The legal system can force open doors and sometimes even knock down walls. But it cannot build bridges. That job belongs to you and me."
--Justice Thurgood Marshall United State Supreme Court
Note: In order to give you the total flavor of the book of essays, I'm dividing the Essays into three days of excerpts, giving the title, some of the beginning and/or points of particular interest...
Before throwing down the race card, get through the essay where the prospective juror in one of my trials asked a courthouse deputy: "What do you think about that Nigger lawyer from Atlanta?"
Additionally, as you read these essays, if the proverbial racist shoes do not fit, then do not attempt to wear them. If they fit your neighbors, why not have a frank and honest discussion with them. After all, we are trying to get to a better place.
Now that the issue of race is out front and center, we begin these essays on the american jury system with one titled "They always get away."
For the purposes of this essay we are paraphrasing what George Zimmerman told the 911 dispatch operator when the dispatcher told him not to follow Trayvon Martin. Zimmerman actually said: "Those a--holes always get away..."
At long last, this solemn volume owes no duty to political correctness. Its fidelity is to the truth as witnessed by the writer. Let us hope that out of the seemingly unjust verdicts in the Zimmerman and Dunn trials, there comes a new sense of justice for all.--March 15, 2014
"The only thing that white people have that black people should need or want is power and no oone holds power forever." --James Baldwin, "The Fire Next Time"
"They always get away"
A lot has happened in four years. The first African American elected President of the United States was sworn into office. Immediately, it became an act of racism for anyone to disclose they had voted for him. Those bold enough to do so were met with the refrain, "You only voted for him because he was black," the politics of the reverse race card was now being played by many white Americans. Non of whom bothered to think that in the age before Obama, black voters voted in mass for white presidential contenders simply because only white men were ever nominated for the office. Black people have never had a problem with voting for white candidates. In fact, more black people have voted for white candidates than there are white people who have voted for a black candidate.
Almost as soon as President Barack Obama commenced his service, he was rejected, vilified and blocked at every turn to carry out the duties of his office, by a group, which cannot in all honesty be described as the loyal opposition...
I am not so sure that today's black people have a clear manifestation of their destiny. I am almost certain, that blacks have lost their identity. The melting pot continues to blend colors as it always has. Yet the game has changed, or at least the rules governing the games are changing.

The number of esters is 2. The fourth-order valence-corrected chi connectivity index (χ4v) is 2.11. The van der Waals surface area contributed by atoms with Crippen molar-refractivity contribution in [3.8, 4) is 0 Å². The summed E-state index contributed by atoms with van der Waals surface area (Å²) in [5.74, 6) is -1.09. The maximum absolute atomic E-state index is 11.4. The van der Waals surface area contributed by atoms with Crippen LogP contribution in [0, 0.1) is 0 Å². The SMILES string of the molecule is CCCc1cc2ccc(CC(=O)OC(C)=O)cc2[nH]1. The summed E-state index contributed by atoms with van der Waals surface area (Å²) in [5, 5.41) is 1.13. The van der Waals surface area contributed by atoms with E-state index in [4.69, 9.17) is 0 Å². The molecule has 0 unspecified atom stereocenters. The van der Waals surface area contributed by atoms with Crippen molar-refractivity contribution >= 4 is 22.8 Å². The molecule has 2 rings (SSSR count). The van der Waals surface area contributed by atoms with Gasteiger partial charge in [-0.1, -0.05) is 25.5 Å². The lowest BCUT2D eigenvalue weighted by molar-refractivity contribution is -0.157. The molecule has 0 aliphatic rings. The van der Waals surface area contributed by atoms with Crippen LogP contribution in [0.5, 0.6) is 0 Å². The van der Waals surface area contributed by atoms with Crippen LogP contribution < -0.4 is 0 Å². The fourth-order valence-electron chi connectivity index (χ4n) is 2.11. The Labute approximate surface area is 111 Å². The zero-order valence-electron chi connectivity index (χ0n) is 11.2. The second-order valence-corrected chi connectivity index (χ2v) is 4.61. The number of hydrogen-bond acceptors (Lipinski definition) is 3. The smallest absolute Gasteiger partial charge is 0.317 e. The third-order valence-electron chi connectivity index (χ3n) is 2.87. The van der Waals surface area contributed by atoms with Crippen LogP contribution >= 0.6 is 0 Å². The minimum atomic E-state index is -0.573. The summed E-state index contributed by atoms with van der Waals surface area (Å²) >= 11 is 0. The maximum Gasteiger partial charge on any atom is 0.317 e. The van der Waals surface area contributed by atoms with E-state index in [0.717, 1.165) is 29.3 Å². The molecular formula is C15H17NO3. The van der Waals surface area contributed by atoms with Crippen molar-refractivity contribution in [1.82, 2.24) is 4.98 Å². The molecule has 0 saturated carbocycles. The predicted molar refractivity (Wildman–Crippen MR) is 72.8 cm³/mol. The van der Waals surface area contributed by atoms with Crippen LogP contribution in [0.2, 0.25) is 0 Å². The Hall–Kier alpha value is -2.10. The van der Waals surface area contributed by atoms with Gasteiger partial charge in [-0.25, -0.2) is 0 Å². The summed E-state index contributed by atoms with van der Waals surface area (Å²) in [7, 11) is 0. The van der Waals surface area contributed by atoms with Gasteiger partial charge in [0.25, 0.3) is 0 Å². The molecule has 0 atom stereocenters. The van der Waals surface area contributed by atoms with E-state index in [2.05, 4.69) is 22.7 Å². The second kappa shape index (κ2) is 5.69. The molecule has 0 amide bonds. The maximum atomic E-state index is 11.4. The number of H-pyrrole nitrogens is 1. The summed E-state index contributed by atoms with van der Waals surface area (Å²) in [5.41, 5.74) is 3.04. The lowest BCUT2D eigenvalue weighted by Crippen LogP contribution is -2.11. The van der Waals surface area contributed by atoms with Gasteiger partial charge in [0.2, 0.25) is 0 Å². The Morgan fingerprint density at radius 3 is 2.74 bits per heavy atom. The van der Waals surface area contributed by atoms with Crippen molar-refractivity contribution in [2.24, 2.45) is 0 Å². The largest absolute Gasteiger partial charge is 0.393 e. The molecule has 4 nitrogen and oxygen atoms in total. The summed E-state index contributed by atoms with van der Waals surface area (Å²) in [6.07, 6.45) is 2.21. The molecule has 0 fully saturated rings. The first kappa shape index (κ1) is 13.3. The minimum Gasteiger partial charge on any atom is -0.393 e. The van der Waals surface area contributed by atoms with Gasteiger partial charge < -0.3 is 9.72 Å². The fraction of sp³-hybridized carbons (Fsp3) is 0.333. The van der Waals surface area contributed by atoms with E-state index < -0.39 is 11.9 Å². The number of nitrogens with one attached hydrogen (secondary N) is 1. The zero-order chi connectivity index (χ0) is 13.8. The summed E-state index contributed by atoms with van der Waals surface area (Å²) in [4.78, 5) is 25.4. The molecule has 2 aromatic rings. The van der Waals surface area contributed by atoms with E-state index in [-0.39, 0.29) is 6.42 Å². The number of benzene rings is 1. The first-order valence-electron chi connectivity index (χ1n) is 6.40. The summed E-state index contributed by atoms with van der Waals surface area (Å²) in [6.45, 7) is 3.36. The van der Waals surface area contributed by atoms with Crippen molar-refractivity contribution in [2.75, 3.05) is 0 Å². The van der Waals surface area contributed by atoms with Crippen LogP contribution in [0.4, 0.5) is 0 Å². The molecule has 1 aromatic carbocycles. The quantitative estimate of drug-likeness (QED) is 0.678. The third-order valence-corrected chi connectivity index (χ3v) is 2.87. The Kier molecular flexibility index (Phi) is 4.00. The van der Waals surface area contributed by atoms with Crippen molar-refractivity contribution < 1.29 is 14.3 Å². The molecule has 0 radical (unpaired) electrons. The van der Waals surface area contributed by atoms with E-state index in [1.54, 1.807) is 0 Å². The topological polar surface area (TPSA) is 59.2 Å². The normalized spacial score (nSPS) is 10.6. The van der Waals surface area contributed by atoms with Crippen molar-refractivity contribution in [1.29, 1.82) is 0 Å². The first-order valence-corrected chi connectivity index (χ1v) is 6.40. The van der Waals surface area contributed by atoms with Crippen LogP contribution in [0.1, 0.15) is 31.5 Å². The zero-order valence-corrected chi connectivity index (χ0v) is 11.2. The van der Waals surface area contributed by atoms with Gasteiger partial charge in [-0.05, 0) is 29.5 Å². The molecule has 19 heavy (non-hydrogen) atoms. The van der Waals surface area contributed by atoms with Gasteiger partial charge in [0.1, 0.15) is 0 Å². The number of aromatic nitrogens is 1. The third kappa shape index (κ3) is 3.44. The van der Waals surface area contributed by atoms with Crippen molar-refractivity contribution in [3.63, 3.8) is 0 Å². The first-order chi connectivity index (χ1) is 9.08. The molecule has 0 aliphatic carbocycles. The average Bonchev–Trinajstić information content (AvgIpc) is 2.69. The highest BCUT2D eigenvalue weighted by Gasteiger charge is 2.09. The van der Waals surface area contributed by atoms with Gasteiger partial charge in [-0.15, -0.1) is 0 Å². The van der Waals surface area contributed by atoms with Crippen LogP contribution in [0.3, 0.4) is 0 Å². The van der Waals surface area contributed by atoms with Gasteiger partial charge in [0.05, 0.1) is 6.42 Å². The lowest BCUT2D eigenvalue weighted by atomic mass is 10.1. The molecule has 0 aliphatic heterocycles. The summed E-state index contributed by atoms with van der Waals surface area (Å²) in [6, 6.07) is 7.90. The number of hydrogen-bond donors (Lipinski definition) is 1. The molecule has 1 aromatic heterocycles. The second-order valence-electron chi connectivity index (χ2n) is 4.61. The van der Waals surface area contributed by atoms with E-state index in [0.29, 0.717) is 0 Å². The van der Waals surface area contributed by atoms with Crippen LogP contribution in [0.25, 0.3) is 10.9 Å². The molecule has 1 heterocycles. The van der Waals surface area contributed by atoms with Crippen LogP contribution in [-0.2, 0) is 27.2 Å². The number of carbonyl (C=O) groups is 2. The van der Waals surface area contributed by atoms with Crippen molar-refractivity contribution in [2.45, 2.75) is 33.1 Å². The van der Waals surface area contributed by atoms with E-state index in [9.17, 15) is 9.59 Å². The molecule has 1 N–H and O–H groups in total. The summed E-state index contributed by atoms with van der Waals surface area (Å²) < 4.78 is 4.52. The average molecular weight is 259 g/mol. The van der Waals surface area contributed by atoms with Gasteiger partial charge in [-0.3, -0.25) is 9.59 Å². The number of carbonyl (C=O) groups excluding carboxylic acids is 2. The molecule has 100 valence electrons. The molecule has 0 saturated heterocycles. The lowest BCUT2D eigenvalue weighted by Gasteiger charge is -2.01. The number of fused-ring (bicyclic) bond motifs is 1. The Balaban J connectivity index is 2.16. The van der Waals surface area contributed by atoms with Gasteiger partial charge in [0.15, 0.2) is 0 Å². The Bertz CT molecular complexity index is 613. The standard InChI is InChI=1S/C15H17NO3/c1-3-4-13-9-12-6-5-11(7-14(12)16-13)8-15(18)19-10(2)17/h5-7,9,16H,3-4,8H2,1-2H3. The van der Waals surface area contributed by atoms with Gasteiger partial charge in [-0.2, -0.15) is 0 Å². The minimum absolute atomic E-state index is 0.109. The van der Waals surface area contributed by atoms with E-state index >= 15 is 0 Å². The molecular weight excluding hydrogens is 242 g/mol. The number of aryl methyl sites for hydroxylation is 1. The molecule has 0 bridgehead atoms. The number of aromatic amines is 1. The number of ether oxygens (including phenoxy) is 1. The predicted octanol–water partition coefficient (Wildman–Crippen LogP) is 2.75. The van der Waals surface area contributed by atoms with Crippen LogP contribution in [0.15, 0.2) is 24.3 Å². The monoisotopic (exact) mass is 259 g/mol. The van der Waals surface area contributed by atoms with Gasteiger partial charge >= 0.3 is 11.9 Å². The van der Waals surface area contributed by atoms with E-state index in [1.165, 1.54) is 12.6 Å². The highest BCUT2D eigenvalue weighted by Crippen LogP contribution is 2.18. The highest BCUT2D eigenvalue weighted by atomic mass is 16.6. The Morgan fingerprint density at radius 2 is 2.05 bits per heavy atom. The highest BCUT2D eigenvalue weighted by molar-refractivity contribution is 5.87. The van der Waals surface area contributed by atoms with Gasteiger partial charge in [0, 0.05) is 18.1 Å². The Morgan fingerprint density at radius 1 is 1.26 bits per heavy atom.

The far right political spjere jas turned the rules of engagement on their head by adopting the language of dissent from the civil right movement. They have made it appear that there is an assault on the rights and privileges of the majority; just as the majority is quickly becoming the minority...
"Fiat justitia ruat caelum - Let justice be done though the heavens falls." --Seneca, "Piso's justice"
Zimmerman Not Guilty
George Zimmerman, the 29-year-old neighborhood watch coordinator who killed unarmed 17-year-old Trayvon Martin, has been found not guilty of second-degree murder and manslaughter by a jury of six women...
The gunshot played over and over for the jury at the Zimmerman trial muted the cries for help of either Zimmerman or Martin. Witnesses battled over whose voice they heard crying out. The jury verdict settled that issue. It was George Zimmerman.
There was not a peep out of the jury for the first 13 hours after retiring to deliberate the fate of Zimmerman. Then, Judge Debra Nelson received a note from the jury asking for more clarification on the jury instruction on manslaughter. Judge Nelson wrote back that if they had a specific question she would answer it, but that the law prohibited her from responding to questions about the instructions in general...
Meet Michael as he talks about his first book!
Harold Michael Harvey is the author of the legal thriller Paper Puzzle. He writes on legal and political issues at haroldmichaelharvey.com. He earned a Bachelor of Science Degree in political science from Tuskegee University and a Juris Doctorate from Atlanta Law School. He is winner of the "Outstanding Work in Newspaper Journalism Award" from the National Newspaper Publishers Association and has won two semi-monthly Political Pundits Prizes from Allvoices.com. A former practicing lawyer, Harvey now spends his days reading and writing. He lives in Atlanta, Georgia and writes wherever the muse takes him.